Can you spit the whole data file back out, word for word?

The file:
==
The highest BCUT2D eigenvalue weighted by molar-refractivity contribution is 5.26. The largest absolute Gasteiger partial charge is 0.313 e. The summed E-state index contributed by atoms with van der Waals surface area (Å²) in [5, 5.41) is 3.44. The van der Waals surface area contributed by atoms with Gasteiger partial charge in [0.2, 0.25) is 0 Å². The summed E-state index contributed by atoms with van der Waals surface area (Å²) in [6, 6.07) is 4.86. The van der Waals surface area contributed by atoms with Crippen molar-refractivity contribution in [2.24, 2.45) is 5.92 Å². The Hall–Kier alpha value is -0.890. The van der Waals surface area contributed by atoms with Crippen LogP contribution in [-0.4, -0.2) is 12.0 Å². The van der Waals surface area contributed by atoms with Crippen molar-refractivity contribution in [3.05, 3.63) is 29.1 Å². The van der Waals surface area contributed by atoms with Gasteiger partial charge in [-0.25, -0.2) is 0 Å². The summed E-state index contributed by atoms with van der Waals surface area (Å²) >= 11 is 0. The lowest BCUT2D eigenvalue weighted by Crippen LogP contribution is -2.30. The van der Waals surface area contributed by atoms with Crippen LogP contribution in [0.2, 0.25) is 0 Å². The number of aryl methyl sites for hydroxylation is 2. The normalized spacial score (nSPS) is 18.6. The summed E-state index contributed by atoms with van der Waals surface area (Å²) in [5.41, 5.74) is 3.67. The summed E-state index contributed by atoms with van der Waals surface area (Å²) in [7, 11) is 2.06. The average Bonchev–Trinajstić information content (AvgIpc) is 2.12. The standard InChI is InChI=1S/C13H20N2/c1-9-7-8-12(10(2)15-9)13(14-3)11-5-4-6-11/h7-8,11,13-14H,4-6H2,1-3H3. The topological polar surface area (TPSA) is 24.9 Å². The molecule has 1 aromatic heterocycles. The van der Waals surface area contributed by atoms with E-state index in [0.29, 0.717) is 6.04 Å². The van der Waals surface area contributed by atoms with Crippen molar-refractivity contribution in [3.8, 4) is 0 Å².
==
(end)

The highest BCUT2D eigenvalue weighted by molar-refractivity contribution is 5.26. The largest absolute Gasteiger partial charge is 0.313 e. The summed E-state index contributed by atoms with van der Waals surface area (Å²) in [5, 5.41) is 3.44. The van der Waals surface area contributed by atoms with Gasteiger partial charge in [0.2, 0.25) is 0 Å². The summed E-state index contributed by atoms with van der Waals surface area (Å²) in [6, 6.07) is 4.86. The van der Waals surface area contributed by atoms with Crippen molar-refractivity contribution in [2.24, 2.45) is 5.92 Å². The Hall–Kier alpha value is -0.890. The van der Waals surface area contributed by atoms with Crippen LogP contribution in [-0.4, -0.2) is 12.0 Å². The van der Waals surface area contributed by atoms with Crippen molar-refractivity contribution in [3.05, 3.63) is 29.1 Å². The van der Waals surface area contributed by atoms with Gasteiger partial charge in [-0.25, -0.2) is 0 Å². The summed E-state index contributed by atoms with van der Waals surface area (Å²) >= 11 is 0. The lowest BCUT2D eigenvalue weighted by Crippen LogP contribution is -2.30. The van der Waals surface area contributed by atoms with Crippen LogP contribution in [0.2, 0.25) is 0 Å². The number of aryl methyl sites for hydroxylation is 2. The normalized spacial score (nSPS) is 18.6. The summed E-state index contributed by atoms with van der Waals surface area (Å²) in [5.41, 5.74) is 3.67. The summed E-state index contributed by atoms with van der Waals surface area (Å²) in [7, 11) is 2.06. The average Bonchev–Trinajstić information content (AvgIpc) is 2.12. The standard InChI is InChI=1S/C13H20N2/c1-9-7-8-12(10(2)15-9)13(14-3)11-5-4-6-11/h7-8,11,13-14H,4-6H2,1-3H3. The topological polar surface area (TPSA) is 24.9 Å². The molecule has 1 aromatic heterocycles. The van der Waals surface area contributed by atoms with E-state index in [0.29, 0.717) is 6.04 Å². The van der Waals surface area contributed by atoms with Crippen molar-refractivity contribution in [3.8, 4) is 0 Å².